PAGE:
Fathom Mag

Outrage Culture

Learning to question the point of our protests

Published on:
March 14, 2018
Read time:
4 min.
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If you’re not outraged, you’re not paying attention.”

“I’m mad as hell and I’m not going to take this anymore.”

Given the conviction we invest these phrases with, and the shape our world is in, they have the ring of holy words, of canon.

But comb through the Bible and you’ll find them in the same place as “God helps those who help themselves.” That is, nowhere.

Outrage is a gift from God.

We live in a culture that is perpetually outraged, often with good reason. With every new revelation of sexual abuse, every school shooting, every racist dog-whistle, every grift, there is this feeling of being shaken from head to toe. Any and every ounce of righteousness inside us is disturbed and carried to the tip of our tongues.

Of all God’s attributes, his outrage at injustice—with all its wildness and fiery breath—is among the hardest to wield with integrity.

“This isn’t right!” we scream from our rooftops or, more likely, our social media platforms.

There certainly is a sense in which we should embrace, then exhale these feelings. They are there for a reason, to voice out loud God’s grief over injustice and his desire to make people whole.

However, it does our hearts—and, ultimately, our purposes—good to stop sometimes and ask, “Are we just adding to the noise?” When outrage is all the rage, can God’s people find a way to be distinct? Is it possible to be in the outrage culture but not of it?

Of all God’s attributes, his outrage at injustice—with all its wildness and fiery breath—is among the hardest to wield with integrity. Anyone who says they know how doesn’t know what they’re talking about.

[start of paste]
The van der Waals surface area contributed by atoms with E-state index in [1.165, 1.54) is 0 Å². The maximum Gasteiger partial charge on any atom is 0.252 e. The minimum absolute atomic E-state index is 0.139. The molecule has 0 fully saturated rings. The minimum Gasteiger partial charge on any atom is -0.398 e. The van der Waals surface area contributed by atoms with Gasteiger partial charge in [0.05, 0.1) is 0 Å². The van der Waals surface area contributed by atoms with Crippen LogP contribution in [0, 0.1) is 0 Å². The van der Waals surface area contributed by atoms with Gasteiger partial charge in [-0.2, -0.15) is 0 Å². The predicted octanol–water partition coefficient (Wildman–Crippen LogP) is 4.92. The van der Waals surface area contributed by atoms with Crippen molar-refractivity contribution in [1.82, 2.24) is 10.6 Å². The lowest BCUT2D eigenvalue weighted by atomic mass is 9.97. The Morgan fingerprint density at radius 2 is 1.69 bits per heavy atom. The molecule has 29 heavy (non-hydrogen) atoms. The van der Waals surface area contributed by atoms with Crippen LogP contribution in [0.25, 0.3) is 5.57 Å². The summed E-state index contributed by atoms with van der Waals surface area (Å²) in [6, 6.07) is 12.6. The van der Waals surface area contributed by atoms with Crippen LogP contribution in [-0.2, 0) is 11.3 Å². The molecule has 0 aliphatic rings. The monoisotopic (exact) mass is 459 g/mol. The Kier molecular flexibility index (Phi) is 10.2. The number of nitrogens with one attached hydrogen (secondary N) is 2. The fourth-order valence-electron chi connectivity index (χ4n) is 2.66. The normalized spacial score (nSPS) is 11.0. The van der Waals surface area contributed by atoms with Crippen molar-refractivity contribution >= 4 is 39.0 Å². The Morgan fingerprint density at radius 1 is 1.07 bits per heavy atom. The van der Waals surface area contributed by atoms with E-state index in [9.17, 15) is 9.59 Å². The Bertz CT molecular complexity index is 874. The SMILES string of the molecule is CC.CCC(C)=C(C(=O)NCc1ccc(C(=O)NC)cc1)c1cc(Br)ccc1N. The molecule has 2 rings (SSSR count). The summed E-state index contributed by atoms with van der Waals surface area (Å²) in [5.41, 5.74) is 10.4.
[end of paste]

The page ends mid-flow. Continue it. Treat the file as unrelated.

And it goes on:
But we’re not left to our own devices. If God is the giver of true outrage, surely he has ideas about how we express it.

Four questions have served me well in my attempts to measure my outrage. And every time I ask them I’m convicted by how little I naturally heed them. Posing them to ourselves regularly, I’m convinced, would nudge us closer to living truly outrageous lives.

Question 1: Am I outraged by sin?

There are two layers to peel back here. First, we must pit sin versus preference. I might not like the way someone does something. It might even repel me. But if it doesn’t stoop to the level of offense against God—the truest object of our sin—it’s best that I save my energy for the truly outrageous.

Inherent in all of this is the notion that I should be far more outraged by my sin than anyone else’s. If I’m so busy raging at specks in other eyes that I forget the plank in my own, something inside has become unhinged.

I should be far more outraged by my sin than anyone else’s.

This doesn’t mean we beat ourselves down and let serious offenders slide. It does mean we have work to do if we want to be outraged in the same manner and by the same things as our God.

Question 2: Can I avoid becoming like those who rightfully outrage me?

The spiritually, physically, or sexually abusive. The fat-shamers and the slut-shamers. The profiteers who make their money off the backs of the poor while keeping a foot on their throats. Those who objectify people, and those who overlook them.